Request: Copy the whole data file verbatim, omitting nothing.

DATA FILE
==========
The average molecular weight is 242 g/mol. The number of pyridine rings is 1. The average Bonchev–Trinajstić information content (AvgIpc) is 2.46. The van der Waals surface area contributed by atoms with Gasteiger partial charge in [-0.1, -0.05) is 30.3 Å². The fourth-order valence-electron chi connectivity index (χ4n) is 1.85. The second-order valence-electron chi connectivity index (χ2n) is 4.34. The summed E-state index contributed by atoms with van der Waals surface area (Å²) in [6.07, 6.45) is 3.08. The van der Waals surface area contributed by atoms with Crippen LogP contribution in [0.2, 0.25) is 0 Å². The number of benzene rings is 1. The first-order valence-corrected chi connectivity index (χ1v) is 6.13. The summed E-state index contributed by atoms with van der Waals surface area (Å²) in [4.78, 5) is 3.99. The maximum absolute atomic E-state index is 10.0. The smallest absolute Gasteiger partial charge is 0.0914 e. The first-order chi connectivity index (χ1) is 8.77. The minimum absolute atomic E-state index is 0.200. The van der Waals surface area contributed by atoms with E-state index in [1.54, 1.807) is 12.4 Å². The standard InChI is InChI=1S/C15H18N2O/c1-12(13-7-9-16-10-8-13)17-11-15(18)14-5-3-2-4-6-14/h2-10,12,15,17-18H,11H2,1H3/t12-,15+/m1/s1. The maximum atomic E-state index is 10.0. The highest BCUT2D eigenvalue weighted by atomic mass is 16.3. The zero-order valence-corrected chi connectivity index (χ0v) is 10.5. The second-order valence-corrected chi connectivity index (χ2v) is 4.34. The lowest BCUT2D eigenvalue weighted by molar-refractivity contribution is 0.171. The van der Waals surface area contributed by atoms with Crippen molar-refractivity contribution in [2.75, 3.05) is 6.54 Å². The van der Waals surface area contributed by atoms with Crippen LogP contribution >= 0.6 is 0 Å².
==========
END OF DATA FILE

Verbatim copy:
The average molecular weight is 242 g/mol. The number of pyridine rings is 1. The average Bonchev–Trinajstić information content (AvgIpc) is 2.46. The van der Waals surface area contributed by atoms with Gasteiger partial charge in [-0.1, -0.05) is 30.3 Å². The fourth-order valence-electron chi connectivity index (χ4n) is 1.85. The second-order valence-electron chi connectivity index (χ2n) is 4.34. The summed E-state index contributed by atoms with van der Waals surface area (Å²) in [6.07, 6.45) is 3.08. The van der Waals surface area contributed by atoms with Crippen LogP contribution in [0.2, 0.25) is 0 Å². The number of benzene rings is 1. The first-order valence-corrected chi connectivity index (χ1v) is 6.13. The summed E-state index contributed by atoms with van der Waals surface area (Å²) in [4.78, 5) is 3.99. The maximum absolute atomic E-state index is 10.0. The smallest absolute Gasteiger partial charge is 0.0914 e. The first-order chi connectivity index (χ1) is 8.77. The minimum absolute atomic E-state index is 0.200. The van der Waals surface area contributed by atoms with E-state index in [1.54, 1.807) is 12.4 Å². The standard InChI is InChI=1S/C15H18N2O/c1-12(13-7-9-16-10-8-13)17-11-15(18)14-5-3-2-4-6-14/h2-10,12,15,17-18H,11H2,1H3/t12-,15+/m1/s1. The maximum atomic E-state index is 10.0. The highest BCUT2D eigenvalue weighted by atomic mass is 16.3. The zero-order valence-corrected chi connectivity index (χ0v) is 10.5. The second-order valence-corrected chi connectivity index (χ2v) is 4.34. The lowest BCUT2D eigenvalue weighted by molar-refractivity contribution is 0.171. The van der Waals surface area contributed by atoms with Crippen molar-refractivity contribution in [2.75, 3.05) is 6.54 Å². The van der Waals surface area contributed by atoms with Crippen LogP contribution >= 0.6 is 0 Å².